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J Neurooncol. 1998 Apr;37(2):97-108.

Inhibitory effects of phenylbutyrate on the proliferation, morphology, migration and invasiveness of malignant glioma cells.

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Department of Surgery, Northwestern University Medical School, Chicago, IL, USA.


The purpose of this study was to characterize the effects of sodium 4-phenylbutyrate (phenylbutyrate) on the proliferation, morphology, migration and invasiveness of malignant glioma cells in vitro. Phenylbutyrate is a novel differentiating and cytotoxic compound used clinically with low toxicity in the treatment of beta-thalassemia, sickle cell anemia and urea cycle disorders. Preliminary clinical trials testing phenylbutyrate as an anti-cancer agent have included patients with malignant glioma. However, little information is available regarding the effects of phenylbutyrate on glioma cells, particularly with respect to the expression of genes important in the pathogenesis of glial malignancy. In experiments reported here, glioma cell lines and explant cells from a tumor patient were exposed to 2, 4 and 8 mM phenylbutyrate and compared to untreated control cells. The effect on cellular proliferation was assessed using cell counts and DNA flow cytometry. Changes in morphology were evaluated using vimentin staining. Scratch and Matrigel assays were performed to assess changes in cellular migration and invasiveness. Finally, Northern blot analysis was used to study c-myc and urokinase expression. Phenylbutyrate was found to have dose-dependent inhibitory effects on glioma cell proliferation, morphology, migration, invasiveness and c-myc and urokinase expression. Mean growth-inhibitory (IC50) phenylbutyrate concentrations ranged from 0.5 mM for T98G cells to 5.0 mM for explant cells. Phenylbutyrate treatment reduced % S phase cells, increased % G0/G1 cells, and produced morphologic changes consistent with induction of differentiation. 24 hours of treatment with 4 mM phenylbutyrate resulted in a 50% reduction in migration and invasiveness. Northern blots showed a decrease in urokinase and c-myc expression at non-cytotoxic doses. We conclude that phenylbutyrate is a promising candidate compound for treating patients with malignant glioma.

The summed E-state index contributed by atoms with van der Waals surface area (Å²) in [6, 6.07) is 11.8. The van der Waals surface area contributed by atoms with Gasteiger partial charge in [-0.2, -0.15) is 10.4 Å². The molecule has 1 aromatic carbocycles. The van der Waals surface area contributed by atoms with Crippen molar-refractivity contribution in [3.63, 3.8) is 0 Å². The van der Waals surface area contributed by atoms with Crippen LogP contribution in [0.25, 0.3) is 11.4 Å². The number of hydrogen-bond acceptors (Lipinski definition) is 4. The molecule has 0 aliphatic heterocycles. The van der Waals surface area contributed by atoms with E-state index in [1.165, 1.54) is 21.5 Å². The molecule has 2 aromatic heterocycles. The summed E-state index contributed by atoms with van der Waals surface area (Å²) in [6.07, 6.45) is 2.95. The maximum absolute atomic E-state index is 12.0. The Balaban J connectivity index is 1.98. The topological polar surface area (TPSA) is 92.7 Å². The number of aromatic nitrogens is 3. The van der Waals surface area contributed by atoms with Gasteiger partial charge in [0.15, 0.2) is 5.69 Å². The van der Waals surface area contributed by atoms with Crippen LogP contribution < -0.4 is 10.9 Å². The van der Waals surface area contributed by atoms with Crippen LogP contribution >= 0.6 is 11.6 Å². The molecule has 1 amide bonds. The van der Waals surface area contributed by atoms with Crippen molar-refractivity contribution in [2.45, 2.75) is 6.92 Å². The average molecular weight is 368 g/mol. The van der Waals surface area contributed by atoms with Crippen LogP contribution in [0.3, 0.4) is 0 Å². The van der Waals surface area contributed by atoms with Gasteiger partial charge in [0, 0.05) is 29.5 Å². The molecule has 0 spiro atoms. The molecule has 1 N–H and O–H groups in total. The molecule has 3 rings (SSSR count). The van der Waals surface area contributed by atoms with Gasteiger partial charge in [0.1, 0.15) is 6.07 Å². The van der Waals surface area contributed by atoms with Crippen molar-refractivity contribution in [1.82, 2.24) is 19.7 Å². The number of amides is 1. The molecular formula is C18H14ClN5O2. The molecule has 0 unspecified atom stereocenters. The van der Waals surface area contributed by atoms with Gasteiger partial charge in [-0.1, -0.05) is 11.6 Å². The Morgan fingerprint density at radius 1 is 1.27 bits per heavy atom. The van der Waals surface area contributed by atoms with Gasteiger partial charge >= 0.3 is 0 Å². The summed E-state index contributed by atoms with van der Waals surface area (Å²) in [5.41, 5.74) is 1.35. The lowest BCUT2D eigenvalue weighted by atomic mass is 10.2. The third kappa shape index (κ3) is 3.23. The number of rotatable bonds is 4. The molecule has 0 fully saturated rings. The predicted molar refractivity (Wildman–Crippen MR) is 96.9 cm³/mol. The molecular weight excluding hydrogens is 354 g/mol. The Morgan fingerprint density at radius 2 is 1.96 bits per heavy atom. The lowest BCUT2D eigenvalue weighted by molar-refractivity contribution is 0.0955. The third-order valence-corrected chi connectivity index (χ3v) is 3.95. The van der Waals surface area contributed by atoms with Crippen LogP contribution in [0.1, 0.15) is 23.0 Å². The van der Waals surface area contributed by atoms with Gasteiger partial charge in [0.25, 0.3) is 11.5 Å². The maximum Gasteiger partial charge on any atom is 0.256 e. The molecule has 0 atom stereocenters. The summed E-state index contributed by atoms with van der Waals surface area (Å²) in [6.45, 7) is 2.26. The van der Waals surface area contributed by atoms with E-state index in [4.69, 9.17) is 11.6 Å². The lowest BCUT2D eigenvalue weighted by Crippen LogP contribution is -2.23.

[Indexed for MEDLINE]

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